Reality Check: Religious Non-Affiliation

In recent months I have had more conversations than ever before about the continued rise of the nones (the increase in the percentage of American adults without formal religious affiliation).  While there is plenty of data out there showing that the percentage of nones is increasing (for example:”America the Religiously Diverse” and “Rise of the Nones“) it doesn’t answer the number one assumption I hear: as people age they become more religious.  This assumption sounds logical and contains and element of truth.  It does not, however, explain away the rapid rise in the percentage of the nones.  The chart below offers a helpful comparative analysis comparing the percentages of people in varying categories in 1990 to those in the same categories in 2012.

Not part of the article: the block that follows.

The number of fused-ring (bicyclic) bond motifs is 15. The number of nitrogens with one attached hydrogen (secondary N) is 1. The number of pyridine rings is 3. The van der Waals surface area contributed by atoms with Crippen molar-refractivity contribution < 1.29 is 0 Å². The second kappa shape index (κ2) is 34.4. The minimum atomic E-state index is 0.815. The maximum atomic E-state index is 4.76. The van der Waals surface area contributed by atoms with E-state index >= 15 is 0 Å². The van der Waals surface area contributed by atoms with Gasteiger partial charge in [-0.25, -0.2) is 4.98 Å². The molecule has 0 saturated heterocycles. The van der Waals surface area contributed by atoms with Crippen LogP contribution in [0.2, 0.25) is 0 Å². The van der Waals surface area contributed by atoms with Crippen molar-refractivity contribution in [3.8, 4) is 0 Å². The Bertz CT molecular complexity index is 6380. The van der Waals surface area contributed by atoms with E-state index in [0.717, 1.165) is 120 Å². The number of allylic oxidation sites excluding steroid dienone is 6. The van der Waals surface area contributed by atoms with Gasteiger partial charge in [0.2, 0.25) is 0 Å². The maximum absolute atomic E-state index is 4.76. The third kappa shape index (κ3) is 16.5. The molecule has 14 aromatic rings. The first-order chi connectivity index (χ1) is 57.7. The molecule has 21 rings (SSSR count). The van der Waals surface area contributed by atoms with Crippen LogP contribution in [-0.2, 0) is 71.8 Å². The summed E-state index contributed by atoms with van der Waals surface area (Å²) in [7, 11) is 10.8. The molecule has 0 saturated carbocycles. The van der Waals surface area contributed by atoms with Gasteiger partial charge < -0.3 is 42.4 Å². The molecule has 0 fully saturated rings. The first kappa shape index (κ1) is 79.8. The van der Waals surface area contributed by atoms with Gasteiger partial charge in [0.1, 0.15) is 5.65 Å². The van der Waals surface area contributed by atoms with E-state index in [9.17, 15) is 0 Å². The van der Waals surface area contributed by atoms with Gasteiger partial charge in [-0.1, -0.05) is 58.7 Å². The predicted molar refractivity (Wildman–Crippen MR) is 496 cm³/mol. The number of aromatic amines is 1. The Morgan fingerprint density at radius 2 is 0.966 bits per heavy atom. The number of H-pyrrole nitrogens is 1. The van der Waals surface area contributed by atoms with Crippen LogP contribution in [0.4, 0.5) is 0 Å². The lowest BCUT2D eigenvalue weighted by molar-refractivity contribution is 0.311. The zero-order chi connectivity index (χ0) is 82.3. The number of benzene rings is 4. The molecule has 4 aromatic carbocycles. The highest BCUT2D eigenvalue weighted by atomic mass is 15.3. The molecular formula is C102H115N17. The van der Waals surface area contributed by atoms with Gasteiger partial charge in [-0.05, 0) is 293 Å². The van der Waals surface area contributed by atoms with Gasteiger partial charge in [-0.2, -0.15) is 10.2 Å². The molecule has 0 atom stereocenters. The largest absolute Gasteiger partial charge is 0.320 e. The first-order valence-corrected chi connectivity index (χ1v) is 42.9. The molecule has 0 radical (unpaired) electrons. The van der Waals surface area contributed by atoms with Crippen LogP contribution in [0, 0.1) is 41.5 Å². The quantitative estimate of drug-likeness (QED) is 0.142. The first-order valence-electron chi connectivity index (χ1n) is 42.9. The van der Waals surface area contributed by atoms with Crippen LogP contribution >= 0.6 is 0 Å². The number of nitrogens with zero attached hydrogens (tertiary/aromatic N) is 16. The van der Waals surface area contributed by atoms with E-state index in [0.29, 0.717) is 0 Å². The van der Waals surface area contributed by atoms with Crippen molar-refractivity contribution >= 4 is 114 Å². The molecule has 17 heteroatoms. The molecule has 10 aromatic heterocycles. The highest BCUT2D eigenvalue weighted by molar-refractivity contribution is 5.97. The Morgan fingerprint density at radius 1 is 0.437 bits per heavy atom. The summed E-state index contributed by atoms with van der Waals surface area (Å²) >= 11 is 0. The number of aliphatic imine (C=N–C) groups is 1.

Empty Pews

 

So What?

The data is clear, the growth in nones is real.  While non-affiliation does decline as age increases, over time each age cohort experienced a significant increase in the percentage of people who were not formally affiliated with a religion. For example, in my current age group, the nones have grown from 8% in 1990 to 18.8% in 2012.

Reality check: every age group except the 75+ group experienced at least a 100% increase in the percentage of those who were not affiliated from 1990 to 2012.  If such increases persist, by 2034 we will see 64% of 18-24 year olds with no religious affiliation.

  • Do you think the rate of increase as a percentage of the American population who lacks formal religious affiliation will grow about the same in the next 22 years as it did the last 22 years or do you expect the pace will accelerate or decelerate? Explain the rationale for your answer.
  • What do you believe to be some of the key contributors to the decades long rise in non-affiliation?
  • How has this trend impacted the way your local congregation plans its ministry and mission?

 

Note: The Empty Pews chart is from Peter Beinart’s “The End of American Exceptionalism

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